By Heather Plett / 09.29.2016
How You Can Help the Bereaved During Their Worst Moments
It was the longest ride of my life – those two hours between the time I got the phone call that Dad had been killed in a farm accident and the time my sister and I arrived at the farm. Two hours of excruciating pain, hating the truth, and wishing we could be at Mom’s side more quickly. Two hours of desperate hope that someone who loved her might be there to support Mom as she faced the darkest hours of her life.
The pain didn’t end when we reached the farmhouse, but it eased a little when we saw the roomful of people who had gathered to be at Mom’s side. Cecile, Mom’s dearest friend, met us at the door. Julie, my childhood best friend, sat supporting Mom on the couch. Others were there – Wilbert and Mernie – some of Mom and Dad’s closest friends, Michael – the pastor from their church, neighbours I didn’t recognize. They’d all heard the horrible news, dropped whatever they were doing, and rushed to the place they knew they were needed most. There was nothing they could do to bring Dad back, but they knew they had to show up.
And then, as the family started to arrive, and those in the house knew Mom had the support she needed, they quietly began to disperse, wordlessly acknowledging our need for time alone to be the splintered family we had become.
Over the next several weeks, with almost uncanny timing, neighbours, friends and relatives showed up at the yard offering what they could to help us cope. They brought food and water, they fed Dad’s animals, they cared for our children, they helped with funeral arrangements – they showed up when we needed them and disappeared when they were in the way. In the middle of my hurt, I learned lessons in community, in kindness, in acts of service, and in “paying it forward”.
These lessons will serve as reminders for me the next time a friend loses a loved one. Here’s what I learned:
You may worry that you’ll get in the way, or that too many other people will be around and your presence won’t mean anything, but that’s rarely the case. Every person who showed up on our parents’ yard was appreciated because his or her presence bore evidence to the emotional support we so desperately needed at that time. Don’t overstay your welcome, and don’t get in the way of family moments, but show up and demonstrate that your friend is important to you. And don’t forget to keep showing up – weeks and months after the fact, when everyone else has forgotten and the bereaved feels most alone. If miles or circumstances separate you, at least make phone calls or send e-mails whenever you can.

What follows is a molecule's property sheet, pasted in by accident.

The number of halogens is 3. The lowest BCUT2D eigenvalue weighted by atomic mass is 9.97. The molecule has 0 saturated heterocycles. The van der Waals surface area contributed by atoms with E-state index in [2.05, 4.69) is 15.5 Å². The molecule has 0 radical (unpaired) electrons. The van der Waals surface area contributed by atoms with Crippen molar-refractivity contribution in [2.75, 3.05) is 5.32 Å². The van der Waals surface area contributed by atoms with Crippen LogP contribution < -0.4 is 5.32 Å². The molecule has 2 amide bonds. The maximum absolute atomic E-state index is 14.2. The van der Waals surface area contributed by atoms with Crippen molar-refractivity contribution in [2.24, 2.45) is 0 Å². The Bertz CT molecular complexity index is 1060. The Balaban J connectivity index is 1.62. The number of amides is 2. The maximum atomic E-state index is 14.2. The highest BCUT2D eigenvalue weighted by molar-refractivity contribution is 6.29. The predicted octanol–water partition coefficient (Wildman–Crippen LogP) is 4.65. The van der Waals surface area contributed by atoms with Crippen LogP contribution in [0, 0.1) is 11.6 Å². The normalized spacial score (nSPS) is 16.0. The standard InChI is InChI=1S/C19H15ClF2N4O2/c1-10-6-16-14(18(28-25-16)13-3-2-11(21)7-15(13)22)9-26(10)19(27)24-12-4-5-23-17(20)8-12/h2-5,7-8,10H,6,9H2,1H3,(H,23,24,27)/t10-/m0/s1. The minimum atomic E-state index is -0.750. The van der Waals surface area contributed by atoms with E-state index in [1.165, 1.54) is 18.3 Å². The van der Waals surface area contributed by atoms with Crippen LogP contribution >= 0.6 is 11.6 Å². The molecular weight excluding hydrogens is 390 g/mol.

2. Find a need and fill it
It was amazing to me what needs people found to fill – needs we often didn’t know we had until they were filled. One person brought a tank of water to fill Mom’s cistern, because he knew, with a houseful of people, we would run out of water. Another person offered a camper for the family members who would be coming from a distance. Try not to ask “how can I help”, because the family has so much on their mind they probably won’t have an easy answer – just find something to do and do it.
3. Think of the unusual items the family may need
Some people seemed to know just what we’d need to help organize the funeral and play host to lots of visitors. One of our most-used items was a notebook a neighbour brought – she knew we’d need to take lots of notes as we planned the funeral and made crucial decisions and she thought it would be a good idea to keep it all in one place. Another person brought paper plates, paper cups, and napkins to feed all the extra people coming to the farm.
4. Remember the children
Some people were very good at knowing what our young children would need and when. The night of the viewing, friends showed up with colouring books and crafts to keep the children entertained while we mourned. Children can feel very lost, confused and overlooked when the adults closest to them are emotionally distraught. If there are children involved, offer to take them to the park or some other neutral/enjoyable place for awhile. Taking them away, even for a short period of time, gives them a break from the emotional atmosphere and gives their parents a much-needed break.
5. Consider giving money
My dad died without life insurance, leaving the family with unexpected bills to pay. Funerals cost a lot of money, and most people don’t have a lot of disposable income to prepare them for something like this. Several people, most of whom had gone through a similar event, brought cheques and envelopes full of cash. My mom was touched beyond words. One of her friends sacrificed the money she’d been saving for a digital camera because she felt Mom’s needs were more significant than her own.
6. Bring food